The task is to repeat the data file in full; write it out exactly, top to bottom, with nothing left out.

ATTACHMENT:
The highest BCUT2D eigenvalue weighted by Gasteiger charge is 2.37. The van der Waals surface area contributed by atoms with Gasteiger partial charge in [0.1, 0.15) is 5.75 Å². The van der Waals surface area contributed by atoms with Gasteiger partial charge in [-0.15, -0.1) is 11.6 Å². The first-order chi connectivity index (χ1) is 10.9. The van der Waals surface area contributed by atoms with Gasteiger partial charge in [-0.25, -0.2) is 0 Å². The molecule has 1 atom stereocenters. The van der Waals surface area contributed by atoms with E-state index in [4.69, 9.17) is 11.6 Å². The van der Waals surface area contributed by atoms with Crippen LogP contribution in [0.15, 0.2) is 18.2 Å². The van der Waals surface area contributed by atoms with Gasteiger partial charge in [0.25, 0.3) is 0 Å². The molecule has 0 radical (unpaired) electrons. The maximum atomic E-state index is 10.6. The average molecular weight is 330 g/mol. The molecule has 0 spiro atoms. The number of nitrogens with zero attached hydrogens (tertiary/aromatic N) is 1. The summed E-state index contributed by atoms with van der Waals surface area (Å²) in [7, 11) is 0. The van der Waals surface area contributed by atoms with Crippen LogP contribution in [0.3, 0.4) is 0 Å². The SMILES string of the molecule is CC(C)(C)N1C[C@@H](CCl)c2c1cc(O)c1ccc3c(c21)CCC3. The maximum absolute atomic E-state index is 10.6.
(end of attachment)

The highest BCUT2D eigenvalue weighted by Gasteiger charge is 2.37. The van der Waals surface area contributed by atoms with Gasteiger partial charge in [0.1, 0.15) is 5.75 Å². The van der Waals surface area contributed by atoms with Gasteiger partial charge in [-0.15, -0.1) is 11.6 Å². The first-order chi connectivity index (χ1) is 10.9. The van der Waals surface area contributed by atoms with Gasteiger partial charge in [-0.25, -0.2) is 0 Å². The molecule has 1 atom stereocenters. The van der Waals surface area contributed by atoms with E-state index in [4.69, 9.17) is 11.6 Å². The van der Waals surface area contributed by atoms with Crippen LogP contribution in [0.15, 0.2) is 18.2 Å². The van der Waals surface area contributed by atoms with Gasteiger partial charge in [0.25, 0.3) is 0 Å². The molecule has 0 radical (unpaired) electrons. The maximum atomic E-state index is 10.6. The average molecular weight is 330 g/mol. The molecule has 0 spiro atoms. The number of nitrogens with zero attached hydrogens (tertiary/aromatic N) is 1. The summed E-state index contributed by atoms with van der Waals surface area (Å²) in [7, 11) is 0. The van der Waals surface area contributed by atoms with Crippen LogP contribution in [0.3, 0.4) is 0 Å². The SMILES string of the molecule is CC(C)(C)N1C[C@@H](CCl)c2c1cc(O)c1ccc3c(c21)CCC3. The maximum absolute atomic E-state index is 10.6.